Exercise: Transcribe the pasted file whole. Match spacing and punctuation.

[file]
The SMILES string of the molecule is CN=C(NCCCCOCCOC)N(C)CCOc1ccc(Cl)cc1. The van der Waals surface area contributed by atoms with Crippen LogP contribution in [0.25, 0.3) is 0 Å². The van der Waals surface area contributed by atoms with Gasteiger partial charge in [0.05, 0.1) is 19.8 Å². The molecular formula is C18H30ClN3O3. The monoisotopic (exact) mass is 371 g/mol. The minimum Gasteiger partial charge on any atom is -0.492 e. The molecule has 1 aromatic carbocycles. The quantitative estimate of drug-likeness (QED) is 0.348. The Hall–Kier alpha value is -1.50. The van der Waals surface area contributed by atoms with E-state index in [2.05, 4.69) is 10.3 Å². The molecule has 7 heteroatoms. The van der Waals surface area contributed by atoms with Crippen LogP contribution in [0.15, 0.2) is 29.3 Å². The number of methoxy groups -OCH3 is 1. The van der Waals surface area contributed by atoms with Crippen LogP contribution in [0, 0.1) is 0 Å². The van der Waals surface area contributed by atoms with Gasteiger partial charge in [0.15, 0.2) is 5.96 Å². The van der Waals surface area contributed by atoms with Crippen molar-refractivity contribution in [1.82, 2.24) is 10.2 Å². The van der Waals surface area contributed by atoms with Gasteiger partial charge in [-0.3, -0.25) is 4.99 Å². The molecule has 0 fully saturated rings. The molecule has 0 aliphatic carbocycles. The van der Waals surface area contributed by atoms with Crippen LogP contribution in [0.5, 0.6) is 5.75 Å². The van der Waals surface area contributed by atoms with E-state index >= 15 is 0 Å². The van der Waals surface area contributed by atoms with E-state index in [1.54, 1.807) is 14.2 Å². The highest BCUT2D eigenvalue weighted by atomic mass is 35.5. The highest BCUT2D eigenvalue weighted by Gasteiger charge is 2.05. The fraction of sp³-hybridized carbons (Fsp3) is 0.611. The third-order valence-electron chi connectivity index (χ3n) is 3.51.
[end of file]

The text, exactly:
The SMILES string of the molecule is CN=C(NCCCCOCCOC)N(C)CCOc1ccc(Cl)cc1. The van der Waals surface area contributed by atoms with Crippen LogP contribution in [0.25, 0.3) is 0 Å². The van der Waals surface area contributed by atoms with Gasteiger partial charge in [0.05, 0.1) is 19.8 Å². The molecular formula is C18H30ClN3O3. The monoisotopic (exact) mass is 371 g/mol. The minimum Gasteiger partial charge on any atom is -0.492 e. The molecule has 1 aromatic carbocycles. The quantitative estimate of drug-likeness (QED) is 0.348. The Hall–Kier alpha value is -1.50. The van der Waals surface area contributed by atoms with E-state index in [2.05, 4.69) is 10.3 Å². The molecule has 7 heteroatoms. The van der Waals surface area contributed by atoms with Crippen LogP contribution in [0.15, 0.2) is 29.3 Å². The number of methoxy groups -OCH3 is 1. The van der Waals surface area contributed by atoms with Crippen LogP contribution in [0, 0.1) is 0 Å². The van der Waals surface area contributed by atoms with Gasteiger partial charge in [0.15, 0.2) is 5.96 Å². The van der Waals surface area contributed by atoms with Crippen molar-refractivity contribution in [1.82, 2.24) is 10.2 Å². The van der Waals surface area contributed by atoms with Gasteiger partial charge in [-0.3, -0.25) is 4.99 Å². The molecule has 0 fully saturated rings. The molecule has 0 aliphatic carbocycles. The van der Waals surface area contributed by atoms with Crippen LogP contribution in [0.5, 0.6) is 5.75 Å². The van der Waals surface area contributed by atoms with E-state index >= 15 is 0 Å². The van der Waals surface area contributed by atoms with E-state index in [1.54, 1.807) is 14.2 Å². The highest BCUT2D eigenvalue weighted by atomic mass is 35.5. The highest BCUT2D eigenvalue weighted by Gasteiger charge is 2.05. The fraction of sp³-hybridized carbons (Fsp3) is 0.611. The third-order valence-electron chi connectivity index (χ3n) is 3.51.